NOT YOUR USUAL SUSPECTS

A group blog featuring an international array of killer mystery, suspense, and romantic suspense writers. With premises and story lines different from your run-of-the-mill whodunits, we tend to write outside the box. We blog several times a week on all topics relating to romantic suspense and mystery, our writing, and our readers. We welcome all comments and often have guest bloggers. All our authors can be contacted separately, too, using their own social media links.

We find our genre delightfully, dangerously, and deliciously exciting - join us here, if you do too!


Julie Moffet . Clare London . Cathy Perkins . Jean Harrington . Daryl Anderson . Nico Rosso . Maureen A. Miller . Sandy Parks . Lisa Q Mathews . Sharon Calvin . Lynne Connolly . Janis Patterson

Monday, October 21, 2013

Growing Pains -- Editing Old Work

Recently I have undergone the most painful experience a writer can have. It isn't rejection. It isn't a bad review. It isn't losing a day's work (back-up your work, people, this is a sign! :)).

What's so painful? Editing something I wrote eight years ago.

It's humbling to realise that all those rejection letters, all those slicing contest comments were actually...spot on. The book wasn't ready and I thank God it was never published even though I sold it to a company who (thankfully) went bust. Ironically I am also editing a connected book, HER SANCTUARY, and although it is much better, it has definitely benefited from a quick edit using my new improved authorial eye.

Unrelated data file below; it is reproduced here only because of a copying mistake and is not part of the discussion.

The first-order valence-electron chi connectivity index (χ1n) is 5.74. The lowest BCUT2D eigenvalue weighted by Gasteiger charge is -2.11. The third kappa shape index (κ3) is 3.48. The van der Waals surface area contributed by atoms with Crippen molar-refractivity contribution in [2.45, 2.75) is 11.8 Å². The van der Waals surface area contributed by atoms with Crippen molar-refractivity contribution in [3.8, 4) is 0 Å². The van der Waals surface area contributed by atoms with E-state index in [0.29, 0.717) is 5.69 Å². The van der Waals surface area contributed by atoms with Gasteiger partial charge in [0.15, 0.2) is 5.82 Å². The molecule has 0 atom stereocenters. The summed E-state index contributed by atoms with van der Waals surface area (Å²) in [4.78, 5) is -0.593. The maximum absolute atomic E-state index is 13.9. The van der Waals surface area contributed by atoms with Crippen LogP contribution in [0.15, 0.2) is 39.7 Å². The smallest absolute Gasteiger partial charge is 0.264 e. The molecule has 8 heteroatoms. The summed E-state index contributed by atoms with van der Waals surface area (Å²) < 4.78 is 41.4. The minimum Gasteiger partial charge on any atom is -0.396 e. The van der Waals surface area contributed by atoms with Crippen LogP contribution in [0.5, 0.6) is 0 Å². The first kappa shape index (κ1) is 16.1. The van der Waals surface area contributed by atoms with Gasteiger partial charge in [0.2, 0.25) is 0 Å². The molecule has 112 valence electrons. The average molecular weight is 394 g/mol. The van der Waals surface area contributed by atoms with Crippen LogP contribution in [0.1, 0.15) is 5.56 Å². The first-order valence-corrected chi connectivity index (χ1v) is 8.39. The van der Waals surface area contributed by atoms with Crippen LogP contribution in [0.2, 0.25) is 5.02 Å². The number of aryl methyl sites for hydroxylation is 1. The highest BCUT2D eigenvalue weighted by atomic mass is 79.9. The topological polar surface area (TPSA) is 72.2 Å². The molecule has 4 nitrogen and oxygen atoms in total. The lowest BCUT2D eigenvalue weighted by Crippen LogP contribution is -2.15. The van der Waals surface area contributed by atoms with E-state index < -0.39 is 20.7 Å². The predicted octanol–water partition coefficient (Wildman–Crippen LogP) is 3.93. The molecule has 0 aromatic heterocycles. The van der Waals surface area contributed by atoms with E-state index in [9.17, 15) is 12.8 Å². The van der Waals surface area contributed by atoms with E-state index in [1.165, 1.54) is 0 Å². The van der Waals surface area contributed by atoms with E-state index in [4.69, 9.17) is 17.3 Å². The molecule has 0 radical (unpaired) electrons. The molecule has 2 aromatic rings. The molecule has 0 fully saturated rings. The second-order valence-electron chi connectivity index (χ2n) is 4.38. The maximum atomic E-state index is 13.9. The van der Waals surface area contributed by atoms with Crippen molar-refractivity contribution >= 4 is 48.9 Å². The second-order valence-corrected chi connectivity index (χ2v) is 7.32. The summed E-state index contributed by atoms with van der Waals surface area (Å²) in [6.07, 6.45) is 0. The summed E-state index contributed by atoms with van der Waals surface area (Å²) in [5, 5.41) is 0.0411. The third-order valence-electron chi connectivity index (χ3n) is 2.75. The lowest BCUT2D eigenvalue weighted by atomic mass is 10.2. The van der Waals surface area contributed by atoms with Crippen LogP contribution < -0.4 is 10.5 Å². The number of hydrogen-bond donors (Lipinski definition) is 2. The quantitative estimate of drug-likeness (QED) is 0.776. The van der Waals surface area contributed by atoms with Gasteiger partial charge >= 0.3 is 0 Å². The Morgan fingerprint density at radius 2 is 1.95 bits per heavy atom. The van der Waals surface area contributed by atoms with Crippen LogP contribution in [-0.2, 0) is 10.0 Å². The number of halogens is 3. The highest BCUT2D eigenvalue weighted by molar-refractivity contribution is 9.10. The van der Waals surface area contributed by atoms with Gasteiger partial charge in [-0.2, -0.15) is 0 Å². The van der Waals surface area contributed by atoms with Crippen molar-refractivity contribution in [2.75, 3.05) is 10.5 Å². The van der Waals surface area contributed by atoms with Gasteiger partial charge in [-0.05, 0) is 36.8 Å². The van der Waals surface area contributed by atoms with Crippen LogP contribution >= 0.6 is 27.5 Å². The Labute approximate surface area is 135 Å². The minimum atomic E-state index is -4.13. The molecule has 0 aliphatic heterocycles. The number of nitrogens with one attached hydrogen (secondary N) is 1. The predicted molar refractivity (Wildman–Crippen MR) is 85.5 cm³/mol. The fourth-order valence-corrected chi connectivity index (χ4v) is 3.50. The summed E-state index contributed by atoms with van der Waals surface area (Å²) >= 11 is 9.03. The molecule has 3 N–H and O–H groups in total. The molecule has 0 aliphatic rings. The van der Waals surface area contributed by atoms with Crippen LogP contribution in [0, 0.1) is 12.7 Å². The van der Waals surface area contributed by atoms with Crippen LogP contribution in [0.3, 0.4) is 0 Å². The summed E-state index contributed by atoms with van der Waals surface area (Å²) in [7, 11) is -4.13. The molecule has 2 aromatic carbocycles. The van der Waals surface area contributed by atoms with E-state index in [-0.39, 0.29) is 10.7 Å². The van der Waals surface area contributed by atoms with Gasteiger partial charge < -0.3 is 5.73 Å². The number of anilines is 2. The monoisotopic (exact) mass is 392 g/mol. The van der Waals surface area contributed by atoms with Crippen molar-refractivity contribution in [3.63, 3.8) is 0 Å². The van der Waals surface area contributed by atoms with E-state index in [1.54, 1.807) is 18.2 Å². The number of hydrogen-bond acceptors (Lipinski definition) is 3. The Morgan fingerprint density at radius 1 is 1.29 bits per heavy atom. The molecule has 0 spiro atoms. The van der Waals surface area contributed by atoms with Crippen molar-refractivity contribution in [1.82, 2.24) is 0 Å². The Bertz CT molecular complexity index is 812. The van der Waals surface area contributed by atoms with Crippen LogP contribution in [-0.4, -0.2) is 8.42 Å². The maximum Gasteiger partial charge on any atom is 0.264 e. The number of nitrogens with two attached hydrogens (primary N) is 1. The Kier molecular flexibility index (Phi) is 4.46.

My old bad habits? Using too many words, so many words that the meaning of the sentence is lost in some dim and distant memory. Using dialogue tags that can be cut. Too many analogies (OMG). And my characters thoughts jumping around too much. Jeez.

I'm re-releasing HER SANCTUARY and the follow up, HER LAST CHANCE (Marsh and Josie's story, which had the wip title BLADE HUNTER) in the run-up to Christmas (assuming my freelance editor approves). I hope both books now meet reader expectation. I would have left HLC to languish on my hard drive, but I get so many reader letters asking me what happened to Marsh & Josie, I finally broke down and edited the manuscript. See me weep.

So what is this experience teaching me beside the usual dose of writer humility? (because we can never have enough of that, right?). Strangely it made me feel really proud of my more recent releases, including THE KILLING GAME, which you can buy for $0.99 (limited time only) as part of a Romantic Suspense Box Set promotion. I know, crazy price, huh?

I believe I am a better writer than I was eight years ago, but I still want to improve. The key to being a good writer, I think, is the drive to always want to write a better book.

Have you ever tried this? Have you ever had a clear sign about how much you've grown as a writer?





22 comments:

J Wachowski said...

Wow, that boxed set looks gorgeous!
Someone asked me once if I felt horror looking back at old work. I said, no, more like gentle-chagrin. The way you remember embarrassing stuff you did at age 16. Mistakes are only road out of there!

Toni Anderson said...

Thanks, Jules! I think I worry about this stuff too much. Gentle chagrin is a nice way of looking at it :)

Lori Ryan said...